Even as House Republicans gear up to vote against a key piece of his climate-change agenda, President Obama sent a message to his critics from Paris: Look around.
At a press conference at the U.N. climate talks, Obama said that the sheer volume of world leaders at the event showed how seriously the rest of the world was tackling the problem. Centering on a theme of “leadership,” he said that America had a duty to act on the issue—and that the next president, regardless of party, would have to follow suit.
“Your credibility and America’s ability to influence events depends on taking seriously what other countries care about,” he said. “I think the next president of the United States is going to need to think this is really important.”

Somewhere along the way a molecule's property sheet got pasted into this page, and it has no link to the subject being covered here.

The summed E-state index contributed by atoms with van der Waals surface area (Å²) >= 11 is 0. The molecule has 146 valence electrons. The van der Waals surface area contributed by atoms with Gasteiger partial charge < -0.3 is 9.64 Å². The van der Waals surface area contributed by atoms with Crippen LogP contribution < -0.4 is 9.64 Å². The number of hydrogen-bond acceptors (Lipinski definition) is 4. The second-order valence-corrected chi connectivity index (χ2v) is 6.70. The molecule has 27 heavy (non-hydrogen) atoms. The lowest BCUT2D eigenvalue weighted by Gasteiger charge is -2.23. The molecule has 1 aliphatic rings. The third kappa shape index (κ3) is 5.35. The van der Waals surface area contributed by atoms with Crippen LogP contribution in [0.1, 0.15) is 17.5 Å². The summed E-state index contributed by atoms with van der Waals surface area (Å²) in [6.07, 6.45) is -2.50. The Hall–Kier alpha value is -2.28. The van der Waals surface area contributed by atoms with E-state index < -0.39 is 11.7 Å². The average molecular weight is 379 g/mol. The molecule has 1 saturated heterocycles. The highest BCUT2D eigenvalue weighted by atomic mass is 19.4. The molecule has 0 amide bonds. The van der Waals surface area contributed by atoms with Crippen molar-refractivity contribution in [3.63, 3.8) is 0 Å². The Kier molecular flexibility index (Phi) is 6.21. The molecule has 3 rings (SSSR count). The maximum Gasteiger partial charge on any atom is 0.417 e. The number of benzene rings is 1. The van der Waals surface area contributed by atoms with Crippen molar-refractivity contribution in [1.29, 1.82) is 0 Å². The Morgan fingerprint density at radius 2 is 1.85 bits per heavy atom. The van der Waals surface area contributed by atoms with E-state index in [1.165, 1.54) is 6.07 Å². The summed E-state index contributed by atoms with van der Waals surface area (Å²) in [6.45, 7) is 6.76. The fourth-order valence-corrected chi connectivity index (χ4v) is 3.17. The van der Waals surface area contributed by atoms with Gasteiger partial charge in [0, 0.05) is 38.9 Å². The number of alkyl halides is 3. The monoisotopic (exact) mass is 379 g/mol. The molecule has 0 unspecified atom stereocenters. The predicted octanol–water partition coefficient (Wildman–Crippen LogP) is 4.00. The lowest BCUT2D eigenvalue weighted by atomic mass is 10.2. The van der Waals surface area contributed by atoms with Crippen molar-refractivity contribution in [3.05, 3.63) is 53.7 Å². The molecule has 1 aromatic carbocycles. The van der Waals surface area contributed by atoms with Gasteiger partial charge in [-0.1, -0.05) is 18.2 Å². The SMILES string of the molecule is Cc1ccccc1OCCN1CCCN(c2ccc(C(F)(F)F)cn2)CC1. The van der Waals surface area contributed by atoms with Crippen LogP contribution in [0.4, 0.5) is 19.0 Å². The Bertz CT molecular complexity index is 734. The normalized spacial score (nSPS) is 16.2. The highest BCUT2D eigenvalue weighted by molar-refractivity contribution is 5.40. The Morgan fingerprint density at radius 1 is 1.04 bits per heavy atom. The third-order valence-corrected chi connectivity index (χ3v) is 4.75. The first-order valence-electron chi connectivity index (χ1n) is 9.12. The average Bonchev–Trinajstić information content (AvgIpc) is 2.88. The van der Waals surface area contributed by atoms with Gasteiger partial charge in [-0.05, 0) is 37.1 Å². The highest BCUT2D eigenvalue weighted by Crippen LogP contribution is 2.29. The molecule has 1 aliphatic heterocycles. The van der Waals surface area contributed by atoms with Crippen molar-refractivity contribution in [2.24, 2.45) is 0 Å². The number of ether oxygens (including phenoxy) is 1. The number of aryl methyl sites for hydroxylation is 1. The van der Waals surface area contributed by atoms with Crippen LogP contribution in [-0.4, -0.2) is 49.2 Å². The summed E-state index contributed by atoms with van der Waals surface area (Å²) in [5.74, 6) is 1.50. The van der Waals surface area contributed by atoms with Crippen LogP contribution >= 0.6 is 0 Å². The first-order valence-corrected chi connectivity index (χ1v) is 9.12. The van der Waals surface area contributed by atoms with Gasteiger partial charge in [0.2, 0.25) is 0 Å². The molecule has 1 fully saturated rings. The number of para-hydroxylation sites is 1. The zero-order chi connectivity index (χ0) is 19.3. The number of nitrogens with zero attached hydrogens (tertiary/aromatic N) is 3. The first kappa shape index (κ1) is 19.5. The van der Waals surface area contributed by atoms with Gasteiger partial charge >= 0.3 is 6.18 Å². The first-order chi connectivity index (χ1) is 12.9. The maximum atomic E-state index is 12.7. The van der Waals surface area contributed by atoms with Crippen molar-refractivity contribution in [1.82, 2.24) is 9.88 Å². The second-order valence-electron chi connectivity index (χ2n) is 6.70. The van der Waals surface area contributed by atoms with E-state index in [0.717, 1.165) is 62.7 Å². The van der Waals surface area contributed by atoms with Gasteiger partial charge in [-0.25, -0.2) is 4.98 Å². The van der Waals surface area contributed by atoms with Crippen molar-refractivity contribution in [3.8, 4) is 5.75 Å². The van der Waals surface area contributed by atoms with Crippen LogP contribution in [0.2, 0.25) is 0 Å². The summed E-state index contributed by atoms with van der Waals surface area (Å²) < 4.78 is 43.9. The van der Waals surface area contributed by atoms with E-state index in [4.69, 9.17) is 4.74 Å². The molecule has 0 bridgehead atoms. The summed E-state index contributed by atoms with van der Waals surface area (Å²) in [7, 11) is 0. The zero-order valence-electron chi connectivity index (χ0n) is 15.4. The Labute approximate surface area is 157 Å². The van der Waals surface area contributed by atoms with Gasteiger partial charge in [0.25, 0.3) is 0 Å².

The Republican presidential candidates have roundly come out against climate-change action, threatening to undo emissions regulations immediately upon taking office. But the climate agenda also faces a more immediate threat.
House Republicans are set to vote Tuesday on a pair of resolutions to overturn carbon-emission rules on new and existing power plants, although the Senate-passed measures face a sure veto. Republicans have also been threatening to withhold U.S. contributions to the Green Climate Fund, a U.N. program to help developing countries that are facing danger from climate change.